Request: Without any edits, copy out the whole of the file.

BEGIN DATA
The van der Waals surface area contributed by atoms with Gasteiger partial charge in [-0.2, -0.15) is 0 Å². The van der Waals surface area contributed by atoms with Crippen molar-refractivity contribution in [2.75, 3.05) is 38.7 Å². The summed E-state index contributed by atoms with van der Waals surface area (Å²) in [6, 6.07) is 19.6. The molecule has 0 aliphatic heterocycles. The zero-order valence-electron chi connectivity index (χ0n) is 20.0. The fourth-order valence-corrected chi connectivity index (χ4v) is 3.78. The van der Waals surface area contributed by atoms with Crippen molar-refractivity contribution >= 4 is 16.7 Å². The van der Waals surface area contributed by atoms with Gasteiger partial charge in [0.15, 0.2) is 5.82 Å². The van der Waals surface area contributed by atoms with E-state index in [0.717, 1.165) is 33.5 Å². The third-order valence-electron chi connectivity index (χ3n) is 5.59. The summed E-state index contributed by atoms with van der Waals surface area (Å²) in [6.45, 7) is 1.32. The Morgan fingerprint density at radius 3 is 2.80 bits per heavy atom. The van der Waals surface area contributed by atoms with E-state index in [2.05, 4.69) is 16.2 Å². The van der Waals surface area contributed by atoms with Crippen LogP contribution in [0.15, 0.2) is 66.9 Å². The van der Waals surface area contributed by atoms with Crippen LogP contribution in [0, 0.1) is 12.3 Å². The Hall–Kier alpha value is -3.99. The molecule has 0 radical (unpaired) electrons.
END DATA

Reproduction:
The van der Waals surface area contributed by atoms with Gasteiger partial charge in [-0.2, -0.15) is 0 Å². The van der Waals surface area contributed by atoms with Crippen molar-refractivity contribution in [2.75, 3.05) is 38.7 Å². The summed E-state index contributed by atoms with van der Waals surface area (Å²) in [6, 6.07) is 19.6. The molecule has 0 aliphatic heterocycles. The zero-order valence-electron chi connectivity index (χ0n) is 20.0. The fourth-order valence-corrected chi connectivity index (χ4v) is 3.78. The van der Waals surface area contributed by atoms with Crippen molar-refractivity contribution >= 4 is 16.7 Å². The van der Waals surface area contributed by atoms with Gasteiger partial charge in [0.15, 0.2) is 5.82 Å². The van der Waals surface area contributed by atoms with E-state index in [0.717, 1.165) is 33.5 Å². The third-order valence-electron chi connectivity index (χ3n) is 5.59. The summed E-state index contributed by atoms with van der Waals surface area (Å²) in [6.45, 7) is 1.32. The Morgan fingerprint density at radius 3 is 2.80 bits per heavy atom. The van der Waals surface area contributed by atoms with E-state index in [2.05, 4.69) is 16.2 Å². The van der Waals surface area contributed by atoms with Crippen LogP contribution in [0.15, 0.2) is 66.9 Å². The van der Waals surface area contributed by atoms with Crippen LogP contribution in [0, 0.1) is 12.3 Å². The Hall–Kier alpha value is -3.99. The molecule has 0 radical (unpaired) electrons.